Tribal leaders say they have stopped ISIS without firing a shot
"They are not Muslims," Bedouin leader Sulieman El Meharwel says
ISIS is active in northern Sinai but has not been able to push south
The Sinai Peninsula is the new front line in the battle against ISIS.
But the men defending Sinai aren’t soldiers or police. They are Bedouin tribe members, who say they have stopped the terror group without firing a shot.
“They are not Muslims,” says Sulieman El Meharwel, one of three tribal leaders who talked to CNN about resisting ISIS. “They kill anyone who doesn’t agree with them. We accept everyone, including Christians and Jews, but we can never accept ISIS.”
It’s the Egyptian wing of ISIS that claims to have downed Metrojet Flight 9268 over Sinai, killing all 224 people aboard.
El Meharwel, of the Mesaied tribe, sits in a wooden shack with palm branch roof, down a bumpy dirt road surrounded by jagged peaks.
A pot of tea brews over a fire as El Meharwel, Hussein Abu Atwey and Sulieman Abu Swailam of the Huwaitat tribe draw a map of Sinai in the sand.
They show where ISIS is operating in the north.
The Bedouin leaders say ISIS has tried to push south multiple times to fight its guerrilla war against the Egyptian government but has never succeeded.
“We’ve stopped ISIS more than 20 times. We went out with more than 50 cars and kicked them back,” says Abu Atwey, of the Tarabeen tribe. “We told them they aren’t allowed in our territory. We didn’t shoot one bullet because if there was one bullet shot, there would be a (tribal) war.”
“ISIS is scared because we are united. They were scared of us. If we didn’t wear our guns, they wouldn’t be afraid. We had enough guns and we forced them back,” Abu Atwey says. “The army told us, ‘Everyone get your gun out if they try to come into your area.’ “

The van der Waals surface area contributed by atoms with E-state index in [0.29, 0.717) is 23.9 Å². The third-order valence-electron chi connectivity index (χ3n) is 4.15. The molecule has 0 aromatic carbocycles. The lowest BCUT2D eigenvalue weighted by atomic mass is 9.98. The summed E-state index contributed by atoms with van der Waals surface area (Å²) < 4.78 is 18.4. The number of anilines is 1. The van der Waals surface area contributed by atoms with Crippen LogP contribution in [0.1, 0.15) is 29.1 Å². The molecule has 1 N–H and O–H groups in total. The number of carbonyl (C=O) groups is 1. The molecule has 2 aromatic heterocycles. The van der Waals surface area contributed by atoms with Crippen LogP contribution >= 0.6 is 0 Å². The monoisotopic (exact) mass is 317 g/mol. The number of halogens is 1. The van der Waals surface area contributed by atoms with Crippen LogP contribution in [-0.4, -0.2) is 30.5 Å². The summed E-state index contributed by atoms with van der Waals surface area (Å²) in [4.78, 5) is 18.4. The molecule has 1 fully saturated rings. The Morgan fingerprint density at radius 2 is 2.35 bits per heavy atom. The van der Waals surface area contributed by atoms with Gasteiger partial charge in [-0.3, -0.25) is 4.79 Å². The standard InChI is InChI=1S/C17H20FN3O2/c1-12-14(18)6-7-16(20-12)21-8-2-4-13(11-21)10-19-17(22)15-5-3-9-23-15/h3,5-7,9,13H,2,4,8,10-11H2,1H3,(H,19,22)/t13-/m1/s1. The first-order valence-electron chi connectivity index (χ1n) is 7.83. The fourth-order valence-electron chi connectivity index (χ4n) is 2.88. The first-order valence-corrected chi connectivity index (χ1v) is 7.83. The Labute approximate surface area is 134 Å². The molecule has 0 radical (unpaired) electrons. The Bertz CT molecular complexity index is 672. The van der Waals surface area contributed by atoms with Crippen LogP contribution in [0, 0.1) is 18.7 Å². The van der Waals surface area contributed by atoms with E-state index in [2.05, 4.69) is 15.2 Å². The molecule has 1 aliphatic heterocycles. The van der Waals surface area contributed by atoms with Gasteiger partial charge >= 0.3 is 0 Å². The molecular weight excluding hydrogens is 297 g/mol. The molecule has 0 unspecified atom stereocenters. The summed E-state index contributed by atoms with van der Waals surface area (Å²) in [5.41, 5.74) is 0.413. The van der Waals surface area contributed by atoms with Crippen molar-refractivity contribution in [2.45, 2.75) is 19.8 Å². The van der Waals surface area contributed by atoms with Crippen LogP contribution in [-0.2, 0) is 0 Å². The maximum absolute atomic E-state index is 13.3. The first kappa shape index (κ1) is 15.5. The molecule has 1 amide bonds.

How ISIS in Sinai was born
The Bedouins describe ISIS in Sinai as a “cocktail” of some local Bedouins, Egyptians from the Nile Valley, Palestinians from neighboring Gaza and other foreigners.
The roots of the group that has become the Egyptian wing of ISIS dates back to 2011, after the revolution that toppled longtime President Hosni Mubarak.
The militant group Ansar Beit Al Maqdis started to take hold of parts of northern Sinai. Its message appealed to some of the region’s disenfranchised youths while capitalizing on the marginalization of the local Bedouin community.
The group then flourished under the lax security and more tolerant attitude of President Mohamed Morsy, who hails from the Muslim Brotherhood.
It was after the 2013 ousting of Morsy by the army that ABM ramped up its wave of terror by killing hundreds of people, including soldiers, policemen and civilians. Then in November 2014, ABM pledged allegiance to ISIS leader Abu Bakr al-Baghdadi, and Wilayat Sinai, the State of Sinai, was born.
ISIS acquired weapons smuggled from the failed state of neighboring Libya. The terrorists deploy a range of tactics, including suicide bombers, improvised explosive devices, drive-by-shootings, and anti-tank and anti-aircraft missiles.
Uneasy allies against ISIS
The army says its campaign against the militants in northern Sinai is succeeding and has killed hundreds of fighters.
But the sheikhs say that the army’s use of heavy-handed tactics in fighting ISIS in the north has made local Bedouins reluctant to help either side.
The central government in Cairo views the nomads with suspicion and questions their loyalty to the state. The Bedouins complain of being discriminated against and marginalized by the central government.
Rights groups accuse the army of killing civilians, including women and children. But the government in Cairo denies these accusations.
The sheikhs say most people hide in their homes, waiting for the war to be over.
They add that the army can’t differentiate between a militant and civilian in Sinai. If a Bedouin is caught with a gun, he’ll be treated as a militant, even if he supports the army’s operation.
“If ISIS hears of anyone collaborating with the army, they are likely to be slaughtered, their heads cut off,” says El Meharwel.
In south Sinai, the tribes say they work with the army to keep their lands clear of ISIS.
“If we find anyone from ISIS infiltrating the south, we go to the military intelligence and tell them where they are located,” says Abu Atwey.
All the tribal leaders say they are ready to take the fight to ISIS.
“The tribes could defeat ISIS. If the government came and gave us arms and said fight ISIS, they would fight ISIS,” says Abu Atwey. “They’d finish them completely.”